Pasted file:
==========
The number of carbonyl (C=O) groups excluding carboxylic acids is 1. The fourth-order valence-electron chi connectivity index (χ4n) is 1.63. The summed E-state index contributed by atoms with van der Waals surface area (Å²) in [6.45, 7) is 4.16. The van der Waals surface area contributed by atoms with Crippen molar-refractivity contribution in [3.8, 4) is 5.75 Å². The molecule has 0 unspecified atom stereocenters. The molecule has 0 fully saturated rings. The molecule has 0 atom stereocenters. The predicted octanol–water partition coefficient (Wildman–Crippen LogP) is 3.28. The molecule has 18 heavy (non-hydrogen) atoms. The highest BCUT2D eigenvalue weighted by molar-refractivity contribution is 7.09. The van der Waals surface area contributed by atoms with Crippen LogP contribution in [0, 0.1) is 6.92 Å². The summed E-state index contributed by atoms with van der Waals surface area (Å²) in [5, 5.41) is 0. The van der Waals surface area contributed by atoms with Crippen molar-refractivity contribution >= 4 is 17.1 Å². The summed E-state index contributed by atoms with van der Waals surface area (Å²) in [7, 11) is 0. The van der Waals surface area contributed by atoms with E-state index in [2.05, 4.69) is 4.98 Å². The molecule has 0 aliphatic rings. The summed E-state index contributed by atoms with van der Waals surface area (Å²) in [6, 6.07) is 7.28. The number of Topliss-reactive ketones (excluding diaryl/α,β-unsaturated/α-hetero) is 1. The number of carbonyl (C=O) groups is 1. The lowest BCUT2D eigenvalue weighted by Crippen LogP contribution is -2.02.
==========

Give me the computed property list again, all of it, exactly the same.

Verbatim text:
The number of carbonyl (C=O) groups excluding carboxylic acids is 1. The fourth-order valence-electron chi connectivity index (χ4n) is 1.63. The summed E-state index contributed by atoms with van der Waals surface area (Å²) in [6.45, 7) is 4.16. The van der Waals surface area contributed by atoms with Crippen molar-refractivity contribution in [3.8, 4) is 5.75 Å². The molecule has 0 unspecified atom stereocenters. The molecule has 0 fully saturated rings. The molecule has 0 atom stereocenters. The predicted octanol–water partition coefficient (Wildman–Crippen LogP) is 3.28. The molecule has 18 heavy (non-hydrogen) atoms. The highest BCUT2D eigenvalue weighted by molar-refractivity contribution is 7.09. The van der Waals surface area contributed by atoms with Crippen LogP contribution in [0, 0.1) is 6.92 Å². The summed E-state index contributed by atoms with van der Waals surface area (Å²) in [5, 5.41) is 0. The van der Waals surface area contributed by atoms with Crippen molar-refractivity contribution >= 4 is 17.1 Å². The summed E-state index contributed by atoms with van der Waals surface area (Å²) in [7, 11) is 0. The van der Waals surface area contributed by atoms with E-state index in [2.05, 4.69) is 4.98 Å². The molecule has 0 aliphatic rings. The summed E-state index contributed by atoms with van der Waals surface area (Å²) in [6, 6.07) is 7.28. The number of Topliss-reactive ketones (excluding diaryl/α,β-unsaturated/α-hetero) is 1. The number of carbonyl (C=O) groups is 1. The lowest BCUT2D eigenvalue weighted by Crippen LogP contribution is -2.02.